In a summary statement of deficiencies dated June 25, 2018, the state investigators documented that the facility had failed to “provide treatment” for the resident’s pressure ulcers. On the afternoon of June 19, 2018, a Registered Nurse (RN) stated that the resident “had pressure areas on the elbow. At that time, [the resident’s] computerized medical treatment record did not include treatment for [pressure ulcers].”
A Computerized Medical Record Readmission Assessment dated five days earlier on June 14, 2018, concerning the resident, documents “two staged pressure ulcer areas on the [resident’s] right elbow. Two noted unstageable areas to the right elbow. Both covered in yellow layer slough.” A further notation of the assessment states ‘will pass off the report to the Wound Nurse for correct measurements and suggested treatment.’ The computerized medical record skin and wound assessment identify a pressure area to [the resident’s] right elbow measuring 0.6 cm x 1.1 cm x 0.9 cm, with slough.”
The investigators reviewed the Resident Census and Condition of a Resident Form dated June 18, 2018, that revealed “the number of residents with pressure ulcers as five with none of the pressure areas being present upon admission” identifying the sores as facility-acquired bedsores. The surveyors say that “the list of residents provided by the Administrator on June 19, 2018, noted five residents that were identified with pressure areas. The list did not include [the resident noted above with serious bedsores].”
In a summary statement of deficiencies dated June 25, 2018, the state investigators documented that the facility had failed to “maintain storage of medications in areas which are inaccessible to residents, prevent and monitor for hazards and implement interventions for fall prevention.” The deficient practice by the nursing staff involved three residents “reviewed for fall interventions and safe environment.”
Observations were made of a resident’s bathroom medication cabinet on the afternoon of June 18, 2018, that “contained a bottle of Tums, a tube of cortisone cream, two tubes of Preparation H, a tube of triple antibiotic ointment, a 16-ounce bottle of hydrogen peroxide, and a bottle of 250 [medication] tablets. On the bedside table next to [the resident’s] bed were a bottle of VapoRub and a partially filled bottle of vitamin C in 500 mg tablets.”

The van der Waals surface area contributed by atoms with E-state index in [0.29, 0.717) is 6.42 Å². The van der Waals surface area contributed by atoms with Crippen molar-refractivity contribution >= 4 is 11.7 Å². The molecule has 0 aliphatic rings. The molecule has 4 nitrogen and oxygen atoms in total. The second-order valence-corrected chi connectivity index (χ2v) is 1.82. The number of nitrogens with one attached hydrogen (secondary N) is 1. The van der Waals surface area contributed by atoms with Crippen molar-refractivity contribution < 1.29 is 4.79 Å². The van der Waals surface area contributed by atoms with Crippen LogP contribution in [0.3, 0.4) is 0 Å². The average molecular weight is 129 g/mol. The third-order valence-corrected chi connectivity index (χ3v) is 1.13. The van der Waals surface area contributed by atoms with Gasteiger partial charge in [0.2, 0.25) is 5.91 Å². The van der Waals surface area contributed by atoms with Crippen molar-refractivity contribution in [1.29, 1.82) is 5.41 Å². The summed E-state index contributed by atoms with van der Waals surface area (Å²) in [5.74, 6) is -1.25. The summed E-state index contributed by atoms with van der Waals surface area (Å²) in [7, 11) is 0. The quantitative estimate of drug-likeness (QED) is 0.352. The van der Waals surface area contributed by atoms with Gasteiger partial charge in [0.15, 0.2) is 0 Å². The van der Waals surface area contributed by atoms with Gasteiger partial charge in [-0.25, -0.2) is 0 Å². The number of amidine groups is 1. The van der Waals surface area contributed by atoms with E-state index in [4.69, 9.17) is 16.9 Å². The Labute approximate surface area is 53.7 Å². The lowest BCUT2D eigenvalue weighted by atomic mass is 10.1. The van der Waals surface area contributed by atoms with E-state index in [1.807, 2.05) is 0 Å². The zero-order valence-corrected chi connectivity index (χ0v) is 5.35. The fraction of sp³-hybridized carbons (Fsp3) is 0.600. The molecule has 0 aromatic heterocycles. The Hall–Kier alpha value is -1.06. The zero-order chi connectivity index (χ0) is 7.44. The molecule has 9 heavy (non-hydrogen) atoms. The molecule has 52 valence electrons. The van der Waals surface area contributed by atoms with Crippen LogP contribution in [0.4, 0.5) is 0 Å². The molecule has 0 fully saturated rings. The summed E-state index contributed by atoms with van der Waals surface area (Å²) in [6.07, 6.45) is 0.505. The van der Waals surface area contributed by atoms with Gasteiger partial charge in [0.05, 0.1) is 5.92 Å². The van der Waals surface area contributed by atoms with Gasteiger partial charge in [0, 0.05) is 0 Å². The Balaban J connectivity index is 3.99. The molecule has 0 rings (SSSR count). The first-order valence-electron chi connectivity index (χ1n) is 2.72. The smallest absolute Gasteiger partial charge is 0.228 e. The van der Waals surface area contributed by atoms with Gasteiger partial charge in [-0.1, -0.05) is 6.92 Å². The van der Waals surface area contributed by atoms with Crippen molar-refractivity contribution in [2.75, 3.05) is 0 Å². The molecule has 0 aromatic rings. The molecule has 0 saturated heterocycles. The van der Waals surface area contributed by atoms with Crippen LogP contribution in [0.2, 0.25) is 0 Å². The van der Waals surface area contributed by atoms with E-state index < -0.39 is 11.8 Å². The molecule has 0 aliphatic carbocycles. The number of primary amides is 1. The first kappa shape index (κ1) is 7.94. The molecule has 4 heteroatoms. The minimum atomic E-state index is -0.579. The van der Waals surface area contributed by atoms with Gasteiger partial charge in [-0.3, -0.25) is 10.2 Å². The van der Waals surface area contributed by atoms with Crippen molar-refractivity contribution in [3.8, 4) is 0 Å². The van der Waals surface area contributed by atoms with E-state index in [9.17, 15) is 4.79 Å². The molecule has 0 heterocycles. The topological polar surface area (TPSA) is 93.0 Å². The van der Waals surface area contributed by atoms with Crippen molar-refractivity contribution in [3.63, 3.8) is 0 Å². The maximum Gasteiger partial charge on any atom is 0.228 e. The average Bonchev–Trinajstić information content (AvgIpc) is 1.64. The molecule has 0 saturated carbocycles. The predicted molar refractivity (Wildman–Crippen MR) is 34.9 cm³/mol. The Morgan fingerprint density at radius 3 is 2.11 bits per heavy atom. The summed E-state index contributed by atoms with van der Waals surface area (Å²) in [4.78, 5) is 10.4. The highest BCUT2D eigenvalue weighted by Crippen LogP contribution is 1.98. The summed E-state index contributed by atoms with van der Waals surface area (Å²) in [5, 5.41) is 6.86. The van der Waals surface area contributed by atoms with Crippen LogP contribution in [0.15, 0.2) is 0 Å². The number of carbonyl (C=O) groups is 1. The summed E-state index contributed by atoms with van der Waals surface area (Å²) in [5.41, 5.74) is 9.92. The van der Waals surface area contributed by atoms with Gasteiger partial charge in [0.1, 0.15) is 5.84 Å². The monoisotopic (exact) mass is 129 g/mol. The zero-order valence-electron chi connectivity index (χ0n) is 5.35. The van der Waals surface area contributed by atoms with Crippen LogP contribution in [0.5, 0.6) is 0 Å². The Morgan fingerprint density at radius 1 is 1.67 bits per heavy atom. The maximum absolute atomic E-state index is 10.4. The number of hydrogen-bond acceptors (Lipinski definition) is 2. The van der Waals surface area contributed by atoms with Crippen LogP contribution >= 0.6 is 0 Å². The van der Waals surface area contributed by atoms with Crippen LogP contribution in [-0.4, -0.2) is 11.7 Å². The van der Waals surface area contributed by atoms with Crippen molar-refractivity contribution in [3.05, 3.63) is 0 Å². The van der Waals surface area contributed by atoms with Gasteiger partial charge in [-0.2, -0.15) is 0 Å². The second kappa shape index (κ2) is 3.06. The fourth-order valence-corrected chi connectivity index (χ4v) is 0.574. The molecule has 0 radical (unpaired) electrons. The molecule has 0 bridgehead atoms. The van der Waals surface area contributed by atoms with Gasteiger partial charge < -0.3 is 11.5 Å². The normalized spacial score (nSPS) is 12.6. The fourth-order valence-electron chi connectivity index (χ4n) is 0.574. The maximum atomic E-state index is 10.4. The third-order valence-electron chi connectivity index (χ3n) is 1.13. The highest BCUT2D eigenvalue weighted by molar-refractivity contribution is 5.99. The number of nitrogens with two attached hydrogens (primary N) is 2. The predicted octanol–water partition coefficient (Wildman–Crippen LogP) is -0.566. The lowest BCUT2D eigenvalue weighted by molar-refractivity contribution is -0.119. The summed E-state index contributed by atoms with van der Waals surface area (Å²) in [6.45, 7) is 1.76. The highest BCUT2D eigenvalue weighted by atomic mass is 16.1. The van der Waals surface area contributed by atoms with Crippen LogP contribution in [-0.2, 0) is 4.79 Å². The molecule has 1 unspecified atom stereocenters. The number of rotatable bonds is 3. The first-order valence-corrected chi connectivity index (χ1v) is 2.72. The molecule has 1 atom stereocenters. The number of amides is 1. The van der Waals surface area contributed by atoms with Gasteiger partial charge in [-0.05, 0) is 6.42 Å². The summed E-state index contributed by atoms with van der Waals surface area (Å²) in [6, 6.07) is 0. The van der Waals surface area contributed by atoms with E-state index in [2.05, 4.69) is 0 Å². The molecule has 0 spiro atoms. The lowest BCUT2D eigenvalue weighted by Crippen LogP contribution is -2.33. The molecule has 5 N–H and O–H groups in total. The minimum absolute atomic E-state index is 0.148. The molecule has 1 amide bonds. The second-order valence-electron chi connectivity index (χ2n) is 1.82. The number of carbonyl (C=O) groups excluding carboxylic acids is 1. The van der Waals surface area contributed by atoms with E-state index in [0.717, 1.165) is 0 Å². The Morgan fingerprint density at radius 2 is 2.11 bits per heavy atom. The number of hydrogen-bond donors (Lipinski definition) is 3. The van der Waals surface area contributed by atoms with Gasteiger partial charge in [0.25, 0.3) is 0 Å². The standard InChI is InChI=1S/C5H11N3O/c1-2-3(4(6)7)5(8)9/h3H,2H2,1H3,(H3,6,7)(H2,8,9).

The investigators interviewed a Registered Nurse (RN) providing the resident care who stated that “she did not realize medications were in the resident’s medicine cabinet. She went on to say that the family brings in medications and the staff often do not realize what the family brings in or when they bring it in.”
As part of the investigation, the surveyors reviewed the resident’s Care Plan dated June 7, 2018, that reveals “Focus: I have impaired cognitive function related to Alzheimer’s, delusions, and hallucinations. The interventions for this focus are: Administer medications as ordered. There is no care planning for self-administration of medications.”
In a summary statement of deficiency dated June 25, 2018, the surveyors noted that the nursing home had failed to “maintain a full-time Director of Nursing. This [lack of management] has the potential to affect all fifty-seven resident’s living in the facility.” The surveyors interviewed a Registered Nurse (RN) at the facility on the morning of June 18, 2018, who stated that “she is unaware if there is an appointed or acting Director of Nursing in the facility.” The RN also said that “a new Director of Nursing starts tomorrow.”
The investigators interviewed the facility Administrator the same day who said that “the facility at the present time does not have an acting Director of Nursing and has not had one since the last Director of Nursing left.” The Administrator also said that “a new Director of Nursing does start tomorrow” saying that “the previous Director of Nursing’s last day was about a month ago.”
In a summary statement of deficiencies dated June 25, 2018, a state investigator noted the nursing home's failure to “follow hand hygiene practices after perineal care for two of seventeen residents reviewed for perineal care.”
The survey team observed a resident receiving perineal care on the morning of June 18, 2018. At that time, a Certified Nursing Assistant (CNA) “was observed placing the used washcloth on the back of the toilet with no barrier in place.” The CNA “also failed to wash her hands after removing her gloves and then proceeded to go to [the resident’s] closet for a clean incontinence brief and assist [the resident] with putting the brief on.”